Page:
Developing Empathy Through Parallel Thought

Developing Empathy Through Parallel Thought

To be able to truly modify a behavior there is a chair that sits at the center of The 5 Chairs: The Wait Chair. Here is where we observe, take a breath and collect ourselves before reacting. This is indeed a place that is the lynchpin to our journey. Here is where we decide to move towards the old comfortable Attack Chair or make our way with empathy to the Connect Chair.

The Wait Chair is fundamentally a silent chair. It’s where vigilant observation and deep listening comes forth opening the doors to radical curiosity. It is the space between the world that triggers us and our chosen response to that world. It’s where we manage our mind and guide ourselves to the right action.

The Wait Chair Skills and Parallel Thought

To master the Wait Chair, we need to explore our ability to:
a) Choose our attitude
b) Cultivate presence
c) Develop inner stability
d) Choreograph our thoughts

How can we do this parallelly? First, we need to understand a little about the idea of parallel thought and how we have been trained to use adversarial argument to get our ideas across in order to establish a presence in the world and, traditionally, in business organizations. The latter method has been useful in the past, but it does not reflect the creativity, empathy, and problem-solving skills that are needed in today’s dynamic multicultural environments.,

What is Parallel Thinking?

Parallel Thinking® was developed by Edward de Bono, as “an alternative thinking method to our traditional adversarial system of thinking, in that it is concerned with ‘what can be’ rather than what ‘is.’” Instead of placing ideas, thoughts and situations in definable boxes or judging, we are asked to “design forward from a field of parallel possibilities.” De Bono uses tools to facilitate this line of thinking removing the participants from an emotional reactionary stance by having them wear hats that represent different positions to problems, creating workable solutions that are:
Non-judgmental
Non-adversarial

Argumentation Simply Put

Argumentative thinking comes to us from Greek philosophy, more precisely the school of Aristotle. This is where logic rules, thereby eliciting critical thinking and inevitably, the ‘truth,’ if your logical argument proves superior. Simply put, it has a premise and conclusion with rules and is used as a tool of law in civil society. Where is the love?

Choreographing Our Thoughts Through Parallel Empathy

Imagine you have been confronted aggressively in a meeting by a colleague. This person has just dismissed your idea outright without giving a reason why and has tried to change the topic leaving you stunned and waving in the wind. What do you do? Pull out your Wait Chair from the line of five chairs and set it in front of the other four. You are now facing your possibilities head-on and are ready to engage in implementing parallel empathy. Take each chair and have an inner dialogue with it to build your way towards the Detect and Connect Chairs where you can engage the situation in a way that is non-judgmental and non-adversarial allowing you to reassert your position with emotional intelligence.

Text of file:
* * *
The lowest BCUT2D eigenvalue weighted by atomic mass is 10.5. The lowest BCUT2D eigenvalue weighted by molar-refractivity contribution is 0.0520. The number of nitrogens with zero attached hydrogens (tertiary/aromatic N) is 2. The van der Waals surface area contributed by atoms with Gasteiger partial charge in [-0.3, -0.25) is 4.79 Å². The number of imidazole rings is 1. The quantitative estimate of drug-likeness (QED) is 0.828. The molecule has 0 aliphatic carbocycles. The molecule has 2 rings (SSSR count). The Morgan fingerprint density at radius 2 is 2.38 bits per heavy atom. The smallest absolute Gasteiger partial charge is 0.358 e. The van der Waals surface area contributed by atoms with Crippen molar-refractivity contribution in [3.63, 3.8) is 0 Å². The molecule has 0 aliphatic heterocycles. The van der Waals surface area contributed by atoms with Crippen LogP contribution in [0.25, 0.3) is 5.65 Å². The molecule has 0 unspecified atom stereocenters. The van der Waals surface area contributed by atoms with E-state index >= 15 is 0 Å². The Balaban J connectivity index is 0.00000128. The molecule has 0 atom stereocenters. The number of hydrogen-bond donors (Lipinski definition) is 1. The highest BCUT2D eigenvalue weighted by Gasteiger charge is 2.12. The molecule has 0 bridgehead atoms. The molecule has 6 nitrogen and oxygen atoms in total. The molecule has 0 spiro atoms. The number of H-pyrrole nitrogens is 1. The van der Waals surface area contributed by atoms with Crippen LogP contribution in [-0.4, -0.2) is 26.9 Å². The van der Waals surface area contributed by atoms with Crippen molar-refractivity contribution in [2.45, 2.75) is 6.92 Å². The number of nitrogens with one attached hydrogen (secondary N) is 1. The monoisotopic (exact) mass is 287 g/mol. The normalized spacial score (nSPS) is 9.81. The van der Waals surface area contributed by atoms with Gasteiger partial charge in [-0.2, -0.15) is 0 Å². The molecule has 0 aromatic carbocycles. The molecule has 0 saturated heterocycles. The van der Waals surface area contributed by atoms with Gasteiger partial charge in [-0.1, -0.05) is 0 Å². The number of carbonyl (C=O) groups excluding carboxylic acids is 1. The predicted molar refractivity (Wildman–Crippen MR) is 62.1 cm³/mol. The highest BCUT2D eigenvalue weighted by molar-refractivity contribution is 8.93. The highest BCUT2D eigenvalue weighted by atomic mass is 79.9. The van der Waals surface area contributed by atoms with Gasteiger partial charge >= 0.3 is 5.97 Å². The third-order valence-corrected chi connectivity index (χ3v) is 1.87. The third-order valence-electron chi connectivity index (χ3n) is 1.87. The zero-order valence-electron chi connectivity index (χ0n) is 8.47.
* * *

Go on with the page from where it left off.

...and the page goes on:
There is a deep understanding in ‘waiting’ or ‘pausing’ before reacting which is essential to transitioning from the negative to the positive and from the unconscious to the conscious.

In this chair, we experience the fundamental uncertainty and edginess of life and learn to sit with it without behaving in ways that are harmful to ourselves or to others. It’s our opportunity to really contemplate the possibilities and outcomes of our behaviors and eliminate the ones that longer serve us.

We come face to face with our old repetitive patterns, our old trigger behaviors and we have the chance to experiment with new ways of thinking and behaving.

The realization that we have a choice in life is profoundly liberating. Having a deep understanding that we are responsible for our own well-being and that we can always choose what attitude to have towards life at any moment, is a turning point. It creates a deep flow of energy in the knowledge that we can always choose with intention and never have to default to being a victim. This choice is immensely empowering.

When faced with a situation, difficult or otherwise, we have options which we can consciously choose. We can intentionally act through parallel empathetic thought to deal with a situation and change it to a positive experience for all.

The Wait Chair is our pivotal point. It represents the choice we are faced with daily as leaders, colleagues, spouses, partners, parents, and friends. We can succumb to our old dysfunctional ways or choose new more positive behaviors. The choice is ours, every moment of every day. Let’s all rise to that and make our world a better place to live in.

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